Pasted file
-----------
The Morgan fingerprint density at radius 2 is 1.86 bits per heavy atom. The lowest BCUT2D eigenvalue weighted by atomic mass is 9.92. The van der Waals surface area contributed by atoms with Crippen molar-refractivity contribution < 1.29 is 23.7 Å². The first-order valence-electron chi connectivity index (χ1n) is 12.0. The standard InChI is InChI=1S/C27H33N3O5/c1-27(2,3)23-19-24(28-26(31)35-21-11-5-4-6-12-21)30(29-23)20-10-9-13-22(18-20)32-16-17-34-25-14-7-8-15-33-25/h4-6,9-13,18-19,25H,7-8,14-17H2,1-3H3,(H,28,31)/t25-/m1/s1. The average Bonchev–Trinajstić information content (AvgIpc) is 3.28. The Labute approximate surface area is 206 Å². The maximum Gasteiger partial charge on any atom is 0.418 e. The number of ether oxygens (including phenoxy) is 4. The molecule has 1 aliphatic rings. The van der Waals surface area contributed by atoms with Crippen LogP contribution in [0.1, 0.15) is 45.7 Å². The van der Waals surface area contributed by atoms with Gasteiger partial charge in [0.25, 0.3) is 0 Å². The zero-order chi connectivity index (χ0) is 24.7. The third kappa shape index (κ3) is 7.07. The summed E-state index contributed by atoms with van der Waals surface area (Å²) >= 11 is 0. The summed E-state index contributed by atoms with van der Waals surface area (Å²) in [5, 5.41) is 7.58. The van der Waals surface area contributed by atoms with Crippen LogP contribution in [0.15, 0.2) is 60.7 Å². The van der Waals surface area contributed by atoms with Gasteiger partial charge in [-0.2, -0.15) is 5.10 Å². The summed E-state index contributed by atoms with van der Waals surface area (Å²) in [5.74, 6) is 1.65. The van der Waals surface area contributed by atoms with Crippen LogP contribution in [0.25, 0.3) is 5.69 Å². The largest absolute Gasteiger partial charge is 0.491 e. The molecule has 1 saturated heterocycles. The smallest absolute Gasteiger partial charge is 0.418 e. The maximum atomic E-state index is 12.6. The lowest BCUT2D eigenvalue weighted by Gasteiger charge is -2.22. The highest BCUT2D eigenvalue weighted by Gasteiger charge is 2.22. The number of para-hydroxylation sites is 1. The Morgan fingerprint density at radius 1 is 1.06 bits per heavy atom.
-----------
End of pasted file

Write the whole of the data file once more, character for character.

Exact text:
The Morgan fingerprint density at radius 2 is 1.86 bits per heavy atom. The lowest BCUT2D eigenvalue weighted by atomic mass is 9.92. The van der Waals surface area contributed by atoms with Crippen molar-refractivity contribution < 1.29 is 23.7 Å². The first-order valence-electron chi connectivity index (χ1n) is 12.0. The standard InChI is InChI=1S/C27H33N3O5/c1-27(2,3)23-19-24(28-26(31)35-21-11-5-4-6-12-21)30(29-23)20-10-9-13-22(18-20)32-16-17-34-25-14-7-8-15-33-25/h4-6,9-13,18-19,25H,7-8,14-17H2,1-3H3,(H,28,31)/t25-/m1/s1. The average Bonchev–Trinajstić information content (AvgIpc) is 3.28. The Labute approximate surface area is 206 Å². The maximum Gasteiger partial charge on any atom is 0.418 e. The number of ether oxygens (including phenoxy) is 4. The molecule has 1 aliphatic rings. The van der Waals surface area contributed by atoms with Crippen LogP contribution in [0.1, 0.15) is 45.7 Å². The van der Waals surface area contributed by atoms with Gasteiger partial charge in [0.25, 0.3) is 0 Å². The zero-order chi connectivity index (χ0) is 24.7. The third kappa shape index (κ3) is 7.07. The summed E-state index contributed by atoms with van der Waals surface area (Å²) >= 11 is 0. The summed E-state index contributed by atoms with van der Waals surface area (Å²) in [5, 5.41) is 7.58. The van der Waals surface area contributed by atoms with Crippen LogP contribution in [0.15, 0.2) is 60.7 Å². The van der Waals surface area contributed by atoms with Gasteiger partial charge in [-0.2, -0.15) is 5.10 Å². The summed E-state index contributed by atoms with van der Waals surface area (Å²) in [5.74, 6) is 1.65. The van der Waals surface area contributed by atoms with Crippen LogP contribution in [0.25, 0.3) is 5.69 Å². The largest absolute Gasteiger partial charge is 0.491 e. The molecule has 1 saturated heterocycles. The smallest absolute Gasteiger partial charge is 0.418 e. The maximum atomic E-state index is 12.6. The lowest BCUT2D eigenvalue weighted by Gasteiger charge is -2.22. The highest BCUT2D eigenvalue weighted by Gasteiger charge is 2.22. The number of para-hydroxylation sites is 1. The Morgan fingerprint density at radius 1 is 1.06 bits per heavy atom.